South Coast students urge politicians to do more for young people

2016-07-14 20:39
From left, university students Zamo Hlope and Ntuthuko Memela say political choices for young people are complex. (Kaveel Singh, News24)

Durban - Politicians should do more for the youth, say two South Coast students studying in Durban and Cape Town.

Ntuthuko Memela and Zamo Hlope, both 22, said the felt alienated from the parties contesting the August 3 local government elections.

Memela, a University of KwaZulu-Natal student in Durban, would not vote.

“The reason why I am not going to vote is there is not much being done for the youth by political parties, especially for us as students,” he said.

While political parties did have youth leagues, they were not visible in his home town. Service delivery was a big problem, especially in the South Coast.

“I mean it is a problem throughout the country. If you look at the Gamalake township here, there are water interruptions in different parts of the community all the time.”

Memela said politicians needed to inform people more often.

“I don’t really know what’s going on. I do try to engage myself by watching the news but that is not enough to understand what is happening on the ground.”


Hlope, a University of Cape Town student, was undecided about who to vote for. He believed that the Economic Freedom Fighters, Democratic Alliance, or African National Congress were the only real choices.

He said the ANC had become complacent about service delivery.

“It’s almost like they are so comfortable if they don’t deliver, because people will still vote for them because of the liberation past.”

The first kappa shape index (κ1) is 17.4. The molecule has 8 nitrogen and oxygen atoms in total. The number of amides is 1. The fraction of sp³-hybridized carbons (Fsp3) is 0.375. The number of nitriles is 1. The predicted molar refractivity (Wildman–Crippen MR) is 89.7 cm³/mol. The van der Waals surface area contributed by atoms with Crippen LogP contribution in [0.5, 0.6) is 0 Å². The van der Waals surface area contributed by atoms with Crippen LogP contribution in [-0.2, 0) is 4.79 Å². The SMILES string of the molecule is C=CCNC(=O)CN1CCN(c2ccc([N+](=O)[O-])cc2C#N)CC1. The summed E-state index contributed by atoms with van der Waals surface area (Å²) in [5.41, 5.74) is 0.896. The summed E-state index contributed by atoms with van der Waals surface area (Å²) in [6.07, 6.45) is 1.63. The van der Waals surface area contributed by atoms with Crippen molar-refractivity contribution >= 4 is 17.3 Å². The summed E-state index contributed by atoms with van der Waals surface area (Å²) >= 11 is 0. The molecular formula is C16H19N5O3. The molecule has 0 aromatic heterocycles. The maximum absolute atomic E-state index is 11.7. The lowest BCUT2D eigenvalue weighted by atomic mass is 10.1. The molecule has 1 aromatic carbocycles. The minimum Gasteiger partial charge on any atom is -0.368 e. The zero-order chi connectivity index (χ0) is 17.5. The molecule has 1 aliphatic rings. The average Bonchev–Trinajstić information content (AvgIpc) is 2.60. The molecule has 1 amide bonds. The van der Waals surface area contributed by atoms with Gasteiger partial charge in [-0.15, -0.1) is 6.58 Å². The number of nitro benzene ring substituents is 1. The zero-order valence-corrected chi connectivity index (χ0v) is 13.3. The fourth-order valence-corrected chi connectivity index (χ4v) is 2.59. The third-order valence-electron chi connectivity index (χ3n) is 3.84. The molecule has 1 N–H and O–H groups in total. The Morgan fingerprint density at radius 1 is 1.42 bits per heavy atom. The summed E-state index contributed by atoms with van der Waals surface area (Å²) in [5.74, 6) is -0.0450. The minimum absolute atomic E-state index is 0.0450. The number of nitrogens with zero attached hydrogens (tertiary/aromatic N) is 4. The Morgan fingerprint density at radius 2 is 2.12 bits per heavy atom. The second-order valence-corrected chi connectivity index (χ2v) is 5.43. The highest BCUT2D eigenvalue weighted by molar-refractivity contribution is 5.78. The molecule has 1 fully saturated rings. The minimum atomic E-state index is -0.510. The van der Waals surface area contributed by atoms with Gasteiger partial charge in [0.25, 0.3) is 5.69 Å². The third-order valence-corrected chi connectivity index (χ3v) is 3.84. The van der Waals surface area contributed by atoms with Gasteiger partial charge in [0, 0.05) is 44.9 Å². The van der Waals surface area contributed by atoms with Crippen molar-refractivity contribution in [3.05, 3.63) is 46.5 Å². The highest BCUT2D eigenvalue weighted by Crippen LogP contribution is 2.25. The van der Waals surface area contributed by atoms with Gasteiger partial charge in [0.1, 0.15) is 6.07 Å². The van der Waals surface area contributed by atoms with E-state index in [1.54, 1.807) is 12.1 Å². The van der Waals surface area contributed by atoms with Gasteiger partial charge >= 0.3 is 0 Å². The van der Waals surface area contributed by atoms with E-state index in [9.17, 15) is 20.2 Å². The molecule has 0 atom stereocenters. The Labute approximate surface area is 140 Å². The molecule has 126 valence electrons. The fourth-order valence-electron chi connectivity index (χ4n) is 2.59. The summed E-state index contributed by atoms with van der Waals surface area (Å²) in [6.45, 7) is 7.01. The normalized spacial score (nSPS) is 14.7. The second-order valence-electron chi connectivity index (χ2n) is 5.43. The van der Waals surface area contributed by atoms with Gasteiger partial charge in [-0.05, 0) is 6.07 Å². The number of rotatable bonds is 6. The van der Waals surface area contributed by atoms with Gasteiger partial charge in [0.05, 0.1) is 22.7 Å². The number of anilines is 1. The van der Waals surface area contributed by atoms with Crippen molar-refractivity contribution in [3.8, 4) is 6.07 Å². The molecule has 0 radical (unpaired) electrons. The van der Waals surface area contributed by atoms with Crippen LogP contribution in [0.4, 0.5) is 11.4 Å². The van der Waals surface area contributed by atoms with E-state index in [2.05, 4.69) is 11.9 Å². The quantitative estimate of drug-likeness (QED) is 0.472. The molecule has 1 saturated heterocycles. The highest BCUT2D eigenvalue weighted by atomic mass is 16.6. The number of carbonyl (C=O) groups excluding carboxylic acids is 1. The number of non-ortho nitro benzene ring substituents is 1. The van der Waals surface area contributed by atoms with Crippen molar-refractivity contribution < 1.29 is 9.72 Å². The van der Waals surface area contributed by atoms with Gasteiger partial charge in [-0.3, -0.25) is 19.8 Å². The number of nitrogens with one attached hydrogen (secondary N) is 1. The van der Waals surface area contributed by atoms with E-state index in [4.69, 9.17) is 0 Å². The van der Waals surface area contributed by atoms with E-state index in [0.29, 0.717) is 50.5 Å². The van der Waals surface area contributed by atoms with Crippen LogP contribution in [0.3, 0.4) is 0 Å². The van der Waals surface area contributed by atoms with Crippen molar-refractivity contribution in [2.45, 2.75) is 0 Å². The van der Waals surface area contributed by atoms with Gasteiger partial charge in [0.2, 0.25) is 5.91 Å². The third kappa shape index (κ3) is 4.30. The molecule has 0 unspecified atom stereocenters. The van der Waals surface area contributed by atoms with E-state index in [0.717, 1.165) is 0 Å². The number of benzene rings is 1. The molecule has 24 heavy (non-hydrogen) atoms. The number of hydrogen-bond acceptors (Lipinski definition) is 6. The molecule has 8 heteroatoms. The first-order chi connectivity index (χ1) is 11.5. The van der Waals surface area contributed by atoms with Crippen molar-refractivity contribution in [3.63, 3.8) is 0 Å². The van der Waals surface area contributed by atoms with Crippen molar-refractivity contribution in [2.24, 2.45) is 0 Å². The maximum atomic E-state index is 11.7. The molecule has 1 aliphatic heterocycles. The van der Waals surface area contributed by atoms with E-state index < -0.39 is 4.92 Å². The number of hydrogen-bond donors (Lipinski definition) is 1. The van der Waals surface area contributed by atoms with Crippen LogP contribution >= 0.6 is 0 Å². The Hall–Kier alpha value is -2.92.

The ruling party was not well-equipped to deal with new problems facing the country, such as economic difficulties.

“I don’t think these challenges are things the ANC was well equipped to deal with. Even here at home you see a lot of poor people in the same place they’ve always been.”

The DA and EFF could liberate South Africans economically. However, the DA came across as pandering to the wealthy.

“Because I am in Cape Town most of the time I get the feeling they are always trying to take care of the people that are rich and the people already well off. If you look at the differences in the rich and poor areas, it’s as if they do nothing in poor areas. I don’t feel they are for everyone.”

The EFF seemed too radical with its policies and outlook.

“They are trying to bring a lot of communist and socialist elements into our economy. I don’t think people are ready for radical change.”

In a global community, the changes the EFF wanted to make would not work.

“People are just going to impose sanctions like Zimbabwe. It is going to be a big problem for us to participate in the global community. Their ideas on papers are good like land distribution, but I don’t think they are mindful of the global effects,” he said.

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